Travel to Northeast resumes slowly

All of New York's three major airports were open Thursday morning under reduced schedules, and some flights were departing at Raleigh-Durham International Airport.

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Grounded flights
MORRISVILLE, N.C. — Travel to the Northeast is creaking back into motion Thursday now that Superstorm Sandy has receded and has allowed workers to check runways for water damage.

All of New York's three major airports were open Thursday morning under reduced schedules, and some flights were departing at Raleigh-Durham International Airport.

Still, airport officials urged travelers to check their flights to Northeast airports before heading to the airport.

The busy Northeast travel corridor ground to a halt when Sandy slammed into New Jersey on Monday evening.

Train tunnels flooded, power went out, and forecasts of high winds forced airlines to cancel more than 19,000 flights nationwide, including 2,820 on Wednesday, according to FlightStats.

Most Northeast rail service remain suspended Thursday. Locally, some buses were running in New York City and subway service was also expected to resume Thursday.

The loss of East Coast flights stranded tourists in New York and kept travelers stuck in Hong Kong. The lack of trains left suburban commuters without a way into work.

The first trickle of air travelers since the storm hit reached New York Wednesday after John F. Kennedy International and Liberty Airport in Newark, N.J., both opened. Laguardia Airport reopened Thursday morning.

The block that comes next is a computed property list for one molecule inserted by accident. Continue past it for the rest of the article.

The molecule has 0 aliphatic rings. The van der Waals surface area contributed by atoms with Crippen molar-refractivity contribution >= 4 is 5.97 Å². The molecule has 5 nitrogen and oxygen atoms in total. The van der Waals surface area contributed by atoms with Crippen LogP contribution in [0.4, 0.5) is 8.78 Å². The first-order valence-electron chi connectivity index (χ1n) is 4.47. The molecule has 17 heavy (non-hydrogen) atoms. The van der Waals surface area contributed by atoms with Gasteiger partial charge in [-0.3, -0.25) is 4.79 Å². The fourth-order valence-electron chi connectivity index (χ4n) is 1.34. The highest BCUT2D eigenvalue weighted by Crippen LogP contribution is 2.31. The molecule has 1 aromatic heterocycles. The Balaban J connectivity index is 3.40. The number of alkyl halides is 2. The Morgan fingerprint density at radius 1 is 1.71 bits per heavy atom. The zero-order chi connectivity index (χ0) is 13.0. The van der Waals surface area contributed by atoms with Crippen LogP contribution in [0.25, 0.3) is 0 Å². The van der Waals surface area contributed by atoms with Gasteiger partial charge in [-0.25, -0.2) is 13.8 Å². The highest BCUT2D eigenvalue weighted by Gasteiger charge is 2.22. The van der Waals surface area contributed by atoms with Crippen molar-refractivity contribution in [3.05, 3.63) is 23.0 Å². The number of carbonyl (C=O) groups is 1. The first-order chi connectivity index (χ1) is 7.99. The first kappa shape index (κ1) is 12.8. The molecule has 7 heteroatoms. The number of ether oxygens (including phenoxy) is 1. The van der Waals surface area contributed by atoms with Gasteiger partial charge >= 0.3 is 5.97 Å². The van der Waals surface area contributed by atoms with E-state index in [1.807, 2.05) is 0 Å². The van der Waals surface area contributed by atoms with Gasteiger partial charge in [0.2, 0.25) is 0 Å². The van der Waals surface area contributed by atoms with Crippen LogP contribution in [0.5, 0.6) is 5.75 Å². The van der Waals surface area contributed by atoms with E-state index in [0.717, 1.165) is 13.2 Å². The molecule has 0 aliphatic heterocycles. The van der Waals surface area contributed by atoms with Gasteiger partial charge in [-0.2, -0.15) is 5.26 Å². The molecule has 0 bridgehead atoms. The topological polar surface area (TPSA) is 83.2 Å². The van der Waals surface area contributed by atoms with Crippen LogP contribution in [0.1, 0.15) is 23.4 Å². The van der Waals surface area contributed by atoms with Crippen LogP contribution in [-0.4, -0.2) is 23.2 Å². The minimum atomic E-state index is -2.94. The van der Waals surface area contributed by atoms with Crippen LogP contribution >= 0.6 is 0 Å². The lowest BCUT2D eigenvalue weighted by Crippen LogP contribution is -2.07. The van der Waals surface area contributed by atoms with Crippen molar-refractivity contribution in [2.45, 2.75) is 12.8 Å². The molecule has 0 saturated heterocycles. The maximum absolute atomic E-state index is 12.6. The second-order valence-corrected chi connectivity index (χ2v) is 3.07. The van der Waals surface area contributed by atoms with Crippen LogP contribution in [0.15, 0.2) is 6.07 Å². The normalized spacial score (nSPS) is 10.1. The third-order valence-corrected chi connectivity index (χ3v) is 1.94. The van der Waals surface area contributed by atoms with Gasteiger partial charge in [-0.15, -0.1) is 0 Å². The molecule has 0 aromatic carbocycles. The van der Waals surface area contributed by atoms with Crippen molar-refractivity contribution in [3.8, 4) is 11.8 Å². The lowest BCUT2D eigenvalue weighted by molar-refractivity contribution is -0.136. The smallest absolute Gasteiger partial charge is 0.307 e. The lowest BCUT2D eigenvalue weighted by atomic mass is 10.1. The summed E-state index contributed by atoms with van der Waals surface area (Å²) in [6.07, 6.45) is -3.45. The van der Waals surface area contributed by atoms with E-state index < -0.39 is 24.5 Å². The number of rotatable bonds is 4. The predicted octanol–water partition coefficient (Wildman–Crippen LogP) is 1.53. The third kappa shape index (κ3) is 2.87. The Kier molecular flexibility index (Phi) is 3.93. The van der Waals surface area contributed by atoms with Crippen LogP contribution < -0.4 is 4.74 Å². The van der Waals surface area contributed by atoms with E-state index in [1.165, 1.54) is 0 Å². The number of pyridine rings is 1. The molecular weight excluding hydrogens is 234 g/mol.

American Airlines and Delta Air Lines and Southwest Airlines restarted LaGuardia flights on Thursday morning, with Southwest was expected to join them in the afternoon.

Delta spokesman Morgan Durrant said the airline hopes to operate half of its normal LaGuardia schedule, while American is aiming for 70 percent.

"There is some damage to our offices and facilities," American Airlines spokeswoman Andrea Huguely said. "It's not pretty, but we can operate. Our employees are cleaning up for our customers."

Airline employees will face challenges getting to work. Not only is mass transit severely restricted, but driving in will be more difficult.

Mayor Michael Bloomberg said that only cars with at least three passengers would be allowed to cross a bridge or enter a tunnel.

"There are a lot of contingencies before we can reopen at LaGuardia," Southwest spokesman Paul Flaningan said. "It's still barricaded at the front entrance, which makes drop-offs from taxis and buses difficult."

Amtrak said it plans to restore some service on Friday to and from New York City, which has been without intercity train service since it was walloped by Superstorm Sandy.

The railroad said the removal of water from flooded train tunnels under the Hudson and East rivers is continuing so that repairs to tracks, signals and power systems can be made. A Friday schedule is expected to be released Thursday.

Newark's Liberty airport has been restored, but Northeast Regional service between Newark and New Haven, Conn., and Acela Express service for the length of the Northeast Corridor are canceled for Thursday. Empire Service between New York City and other cities in the state and Canada were canceled for Thursday

Airlines continued to waive fees to change tickets for flights to New York airports. Delta and United said that anyone who planned to fly there through Saturday could change their ticket. However, the rebooked travel still had to begin by Nov. 9, giving travelers a relatively narrow window to make their trip.

American's waiver was broader, covering New York tickets through Nov. 7, and allowing rebooked travel through Dec. 20.

Airports in Washington and Philadelphia reopened on Tuesday.


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